I nearly died, several times over. That means I have little to fear. People mistake this for bravery. It’s called…I’m so numb sometimes I don’t give a shit.

    You? You’re brave.

    Monday, February 1, 2010 at 7:13 pm | Permalink
  27. Queen_George wrote:

    As others have already said, thank you for being willing to talk about this.

    I’m a (fairly) new reader who found you via your beatdowns with Amanda Hess, and I’m commenting for the first time because I have a younger brother with a disability as well. My bro is on the asperger’s end of the autism spectrum. Fortunately for him, with a lot of therapy and some meds, he will most likely be able to handle the adult world fine, excepting only occasional episodes that resemble full-on autism.

    However, he wouldn’t be nearly as successful interacting with most people (or holding a job) were it not for his doctors and his medication. When I began talking to friends about his condition, it amazed me how few people recognized the expenses involved with a mental disability. So I’m grateful that you’ve outlined in black and white all the problems that can arise, and pointed out the difficulty of finding healthcare in our current climate. When the average joe stands up to debate healthcare, I wish (s)he would think carefully about all the people who might, just might, end up out on the streets without it because of mental conditions they cannot control.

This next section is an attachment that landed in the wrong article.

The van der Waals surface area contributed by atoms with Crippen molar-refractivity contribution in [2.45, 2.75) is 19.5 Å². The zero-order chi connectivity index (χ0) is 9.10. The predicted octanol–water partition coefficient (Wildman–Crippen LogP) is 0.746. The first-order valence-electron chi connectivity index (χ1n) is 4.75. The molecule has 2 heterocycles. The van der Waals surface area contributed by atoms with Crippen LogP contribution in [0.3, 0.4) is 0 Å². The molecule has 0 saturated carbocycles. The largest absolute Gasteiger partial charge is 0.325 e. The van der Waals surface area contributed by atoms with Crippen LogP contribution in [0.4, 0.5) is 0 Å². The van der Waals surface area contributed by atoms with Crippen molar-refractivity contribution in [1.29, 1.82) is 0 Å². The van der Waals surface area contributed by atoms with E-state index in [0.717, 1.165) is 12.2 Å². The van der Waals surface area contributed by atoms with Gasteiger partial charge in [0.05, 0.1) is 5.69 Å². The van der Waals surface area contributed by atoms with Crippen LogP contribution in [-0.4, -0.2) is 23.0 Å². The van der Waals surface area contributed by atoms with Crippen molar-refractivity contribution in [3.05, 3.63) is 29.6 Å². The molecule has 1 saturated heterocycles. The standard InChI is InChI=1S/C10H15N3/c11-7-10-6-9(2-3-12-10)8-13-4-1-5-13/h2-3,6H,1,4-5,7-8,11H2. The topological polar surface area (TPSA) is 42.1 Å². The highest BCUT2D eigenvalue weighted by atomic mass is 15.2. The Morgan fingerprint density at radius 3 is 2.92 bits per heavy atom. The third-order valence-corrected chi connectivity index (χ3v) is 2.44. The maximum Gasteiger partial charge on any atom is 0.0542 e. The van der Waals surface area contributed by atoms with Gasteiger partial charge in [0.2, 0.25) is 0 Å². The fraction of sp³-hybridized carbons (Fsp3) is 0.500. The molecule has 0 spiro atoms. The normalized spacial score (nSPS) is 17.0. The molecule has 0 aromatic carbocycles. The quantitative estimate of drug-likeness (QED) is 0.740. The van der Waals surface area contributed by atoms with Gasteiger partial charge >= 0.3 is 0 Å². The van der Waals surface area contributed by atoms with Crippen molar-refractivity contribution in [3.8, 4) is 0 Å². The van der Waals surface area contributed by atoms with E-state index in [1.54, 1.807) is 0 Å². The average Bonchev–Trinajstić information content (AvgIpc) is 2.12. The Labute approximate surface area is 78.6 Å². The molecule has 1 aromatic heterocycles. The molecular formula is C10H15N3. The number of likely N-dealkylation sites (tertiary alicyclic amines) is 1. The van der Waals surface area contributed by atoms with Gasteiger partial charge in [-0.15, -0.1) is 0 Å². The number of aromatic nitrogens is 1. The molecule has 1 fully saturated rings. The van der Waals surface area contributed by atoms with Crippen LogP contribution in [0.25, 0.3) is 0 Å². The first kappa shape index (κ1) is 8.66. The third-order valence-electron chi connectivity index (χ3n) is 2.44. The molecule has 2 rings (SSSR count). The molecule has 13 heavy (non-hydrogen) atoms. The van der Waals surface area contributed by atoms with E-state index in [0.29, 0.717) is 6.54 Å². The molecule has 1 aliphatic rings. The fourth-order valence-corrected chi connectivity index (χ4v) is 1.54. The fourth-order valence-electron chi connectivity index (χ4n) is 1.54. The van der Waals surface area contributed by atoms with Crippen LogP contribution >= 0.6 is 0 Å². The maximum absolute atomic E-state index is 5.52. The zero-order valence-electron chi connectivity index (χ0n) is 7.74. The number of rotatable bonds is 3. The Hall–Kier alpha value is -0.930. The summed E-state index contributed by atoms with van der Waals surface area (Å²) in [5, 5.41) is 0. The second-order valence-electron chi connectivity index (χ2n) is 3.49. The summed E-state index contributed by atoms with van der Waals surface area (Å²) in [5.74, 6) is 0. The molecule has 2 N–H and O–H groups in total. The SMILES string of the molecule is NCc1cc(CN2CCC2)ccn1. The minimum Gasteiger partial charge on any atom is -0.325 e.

Good luck to you and to your family, and best wishes for your brother. I’m sure your he couldn’t ask for a better sister.

    Tuesday, February 2, 2010 at 8:42 am | Permalink
  28. Sarah wrote:

    At 22 I’m ony just beginning to understand my responsibility as the only sibling of a disabled brother and the impact this will not only have on me, but on a future partner/future family.
    Being the sibling of a person with a disability is a very isolating experience – no one discusses it.
    Thank you for making me feel less alone, on a subject that really pushes my ability to stay positive.
    You are a gem!

    Thursday, February 4, 2010 at 12:38 am | Permalink
  29. Monique wrote:


    Thank you. Thank you for sharing what you do. Thank you for being unafraid to say the harsh truths about women, and society as a whole. Your need to keep your family life personal is completely understandable; it’s an overwhelming situation. I’m 24 years old and I was diagnosed with bipolar seven years ago. Some treatments were effective, some were less than. I don’t tell people that I’m bipolar unless they see me on a frequent enough basis that they’ll need to know sooner or later because “I wasn’t feeling well” only flies for so long. My father My father is bipolar as well, and treatments don’t seem to work well for him. He’s never been able to old down a job for long, and I’m faced with the inevitability that sooner or later he won’t be physically able to do what work he can anymore. I’m nowhere near wealthy. I’m nowhere near stable in my career. How can I care for another person with the issues I have? No one aside from my live-in boyfriend knows the struggles I face with each call from him. I don’t talk about it either. What’s there to say? It’s a sucky, scary situation with no real solution.

    Thursday, February 11, 2010 at 12:27 am | Permalink